Wednesday, September 28, 2011

How to keep personal issues from affecting your career

(Cartoon inspired by Diane Q.) 

If life were a bed of roses, we could all show up at work without a care in the world. Unfortunately nobody enjoys carefree living.  Whether we had a fight with our partner, difficulties with the kids, fighting an illness, facing financial challenges, struggling with a divorce or the death of a loved one, we all have personal lives with ups and downs.  The question is, how do we keep those cumbersome issues from affecting our careers?

It is never a good idea to share personal issues with colleagues.  Unless you have known the colleague for years and trust the person completely, it is better to keep personal issues to yourself.  Whether intentionally or accidentally, the colleague might let something slip in which case your personal issues could become common knowledge.  If you feel the need to talk, talk to a professional such as a doctor, a lawyer, a bank manager or a career counsellor.  Not only might these professionals actually be able to help you, but they are bound by the code of privacy.

If you feel that your personal issues weigh you down to the point that they start affecting your career, consider taking some time off.  Going to work despite personal problems is commendable, but not always advisable.  Your mind may be on something other than work which, directly or indirectly, could affect your career.  One mistake could ruin an otherwise perfect reputation, and the last thing you need is to worry about your career while dealing with personal issues.

If you are gay or lesbian, carefully consider if you want to share your sexual preferences with your boss and colleagues.   Over the years the gay community has made tremendous progress in its acceptance, but there still are old fashioned people who might have trouble with your sexual orientation.  Before coming out, consider if this information might affect your career?  In some cases it’s better to be enigmatic than exposed.

If personal issues frequently cause you to get angry or even fly off the handle, consider doing something about that.  You may have good reason be angry, but your temper could be affecting your career.  To cool off go for a walk or if a change of environment is of no help consider an anger management course.  You could also try taking up yoga, martial arts or simply buying a punch bag.  If you can’t roll with the punches, throw some punches at the punch bag, you’ll be amazed at its calming effect.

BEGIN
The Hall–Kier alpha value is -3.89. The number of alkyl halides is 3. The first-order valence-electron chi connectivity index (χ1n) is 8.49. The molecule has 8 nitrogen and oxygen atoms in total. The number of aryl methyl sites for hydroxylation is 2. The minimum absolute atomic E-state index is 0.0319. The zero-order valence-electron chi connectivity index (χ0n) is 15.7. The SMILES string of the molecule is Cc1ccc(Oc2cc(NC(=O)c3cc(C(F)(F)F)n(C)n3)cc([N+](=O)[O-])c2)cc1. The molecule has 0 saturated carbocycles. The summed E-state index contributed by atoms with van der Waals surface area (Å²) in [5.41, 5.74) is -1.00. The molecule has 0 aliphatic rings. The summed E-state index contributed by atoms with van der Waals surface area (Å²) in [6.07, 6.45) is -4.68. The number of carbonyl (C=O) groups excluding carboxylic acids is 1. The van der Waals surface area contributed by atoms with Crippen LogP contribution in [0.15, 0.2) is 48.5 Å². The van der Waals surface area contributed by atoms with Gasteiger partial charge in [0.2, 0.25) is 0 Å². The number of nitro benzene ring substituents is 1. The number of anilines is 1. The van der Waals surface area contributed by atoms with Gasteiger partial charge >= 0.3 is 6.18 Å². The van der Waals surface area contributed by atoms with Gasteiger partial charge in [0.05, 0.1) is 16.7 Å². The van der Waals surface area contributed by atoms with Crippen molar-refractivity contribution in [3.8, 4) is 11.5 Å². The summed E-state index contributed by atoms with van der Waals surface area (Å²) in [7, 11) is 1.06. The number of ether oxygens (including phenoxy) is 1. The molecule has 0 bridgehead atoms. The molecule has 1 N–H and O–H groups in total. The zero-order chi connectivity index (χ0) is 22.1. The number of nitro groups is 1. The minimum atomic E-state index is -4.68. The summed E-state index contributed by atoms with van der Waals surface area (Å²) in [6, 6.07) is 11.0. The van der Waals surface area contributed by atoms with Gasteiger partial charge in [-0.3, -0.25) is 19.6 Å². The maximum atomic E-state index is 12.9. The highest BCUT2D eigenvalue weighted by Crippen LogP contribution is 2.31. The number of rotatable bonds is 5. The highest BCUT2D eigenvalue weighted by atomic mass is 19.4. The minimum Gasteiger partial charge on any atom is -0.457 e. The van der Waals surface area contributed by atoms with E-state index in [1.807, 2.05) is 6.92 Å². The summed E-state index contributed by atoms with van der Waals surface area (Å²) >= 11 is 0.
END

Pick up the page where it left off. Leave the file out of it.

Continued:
If you are on the other hand a very shy person who wouldn’t say boo to a goose, this shyness could be affecting your career too.  To get more self-confidence, consider joining a self-help group who deals with this type of personal issue.  Shyness has a reason, something caused you to lose your confidence and it’s important to get to the root of that problem.  Once you found the reason for your low confidence you can work on it and overcome your shyness.

Regardless of your personal issues, you are not the only one with a particular problem.  If the problem starts to affect your career, get help, but be careful where to look for it.


  1. :-) Not going to say more for now and leave it for the critiques, but will promote.

  2. Alex, you must be glued to your computer. As always, thanks for the comment.

  3. A well done article, Conny, and a perfect submission to the challenge. Finding the right balance of friendliness and "too much information" at work is a tough balance to achieve.